Biden megadonor Bela Bajaria was promoted this week to vice president of global TV of the left-leaning streaming giant Netflix, which is facing a wave of criticism over its airing of a French film that sexualizes 11-year-old girls.
Bajaria's promotion came just days after cohosting a Hollywood-led Biden fundraiser headlined by Sen. Kamala Harris (D., Calif.). Bajaria gave at least $100,000 and as much as $500,000 to the Biden Victory Fund as part of the fundraiser.
The promotion also came one day before Cuties—a French film that depicts a group of 11-year-old girls who form a twerking dance troupe—debuted on Netflix. The company acquired the film following its January debut at the Sundance Film Festival and faced criticism over its promotional poster, which showed four scantily clad pre-teen girls striking provocative poses. Bajaria previously served as Netflix's vice president of local language originals—according to the Wall Street Journal, the role put her "in charge of unscripted programming and international content."
Bajaria's husband, Hollywood producer Doug Prochilo, was also listed as a cohost for the Biden fundraiser. Prochilo deleted his Twitter account on September 4 after the Washington Free Beacon reported on multiple posts in which Prochilo called a number of Republican women "twats." His targets included former White House press secretary Sarah Huckabee Sanders, current press secretary Kayleigh McEnany, Rep. Liz Cheney (R., Wyo.), and Sen. Susan Collins (R., Maine).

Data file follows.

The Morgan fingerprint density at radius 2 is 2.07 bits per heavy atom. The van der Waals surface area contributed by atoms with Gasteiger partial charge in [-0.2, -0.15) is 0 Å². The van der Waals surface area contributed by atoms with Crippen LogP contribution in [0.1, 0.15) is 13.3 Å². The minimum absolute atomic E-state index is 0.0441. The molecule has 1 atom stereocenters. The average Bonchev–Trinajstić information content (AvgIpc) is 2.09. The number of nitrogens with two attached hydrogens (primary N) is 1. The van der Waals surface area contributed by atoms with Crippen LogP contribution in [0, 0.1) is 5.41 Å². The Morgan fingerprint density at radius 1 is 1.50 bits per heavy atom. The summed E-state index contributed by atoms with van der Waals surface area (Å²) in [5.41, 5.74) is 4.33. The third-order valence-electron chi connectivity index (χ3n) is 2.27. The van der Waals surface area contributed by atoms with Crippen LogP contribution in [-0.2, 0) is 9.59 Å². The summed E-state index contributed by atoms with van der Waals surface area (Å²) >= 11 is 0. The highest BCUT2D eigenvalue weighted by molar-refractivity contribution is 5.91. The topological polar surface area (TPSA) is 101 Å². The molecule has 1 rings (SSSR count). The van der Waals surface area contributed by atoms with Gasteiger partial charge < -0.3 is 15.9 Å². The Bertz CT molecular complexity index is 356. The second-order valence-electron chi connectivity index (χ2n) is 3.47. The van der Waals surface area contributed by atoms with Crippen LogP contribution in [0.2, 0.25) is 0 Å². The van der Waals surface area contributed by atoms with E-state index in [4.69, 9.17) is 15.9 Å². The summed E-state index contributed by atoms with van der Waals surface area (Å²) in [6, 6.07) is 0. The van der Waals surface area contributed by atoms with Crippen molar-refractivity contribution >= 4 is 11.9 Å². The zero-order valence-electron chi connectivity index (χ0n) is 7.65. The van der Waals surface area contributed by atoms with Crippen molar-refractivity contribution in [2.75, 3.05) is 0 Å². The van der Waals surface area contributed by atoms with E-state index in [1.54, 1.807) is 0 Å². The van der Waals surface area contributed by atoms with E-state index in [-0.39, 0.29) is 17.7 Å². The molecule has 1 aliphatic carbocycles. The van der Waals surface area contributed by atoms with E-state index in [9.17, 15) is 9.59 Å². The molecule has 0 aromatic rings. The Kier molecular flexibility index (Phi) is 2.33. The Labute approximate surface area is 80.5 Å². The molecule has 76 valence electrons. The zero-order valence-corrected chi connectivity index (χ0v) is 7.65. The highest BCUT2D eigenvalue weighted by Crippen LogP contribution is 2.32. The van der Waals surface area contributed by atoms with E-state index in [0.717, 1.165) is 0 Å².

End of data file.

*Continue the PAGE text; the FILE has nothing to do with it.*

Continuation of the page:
Netflix told the Washington Free Beacon that Bajaria "works on the series side of our business, not film." The company declined to comment on her role in the Biden fundraiser as well as her husband's posts.
A July CNBC report ranked Netflix the most liberal major tech company. According to the Center for Responsive Politics, 98 percent of political contributions coming from Netflix employees in the 2020 cycle have gone to Democrats. Former Obama-era national security adviser and top Biden surrogate Susan Rice serves on the company's board of directors, and Netflix has given lucrative contracts to prominent Democrats in recent years.
Barack and Michelle Obama signed a deal with the streaming giant rumored to be worth more than $50 million in May 2018. Netflix in August 2019 also announced a fictional drama inspired by Hillary Clinton's failed presidential campaign titled "Girls on the Bus." After apologizing for its "inappropriate" promotional poster, Netflix has defended airing Cuties, calling it a "powerful story" and "social commentary against the sexualization of young children." Sen. Josh Hawley (R., Mo.) responded by suggesting that Netflix should "come talk this over before Congress" in a Thursday tweet.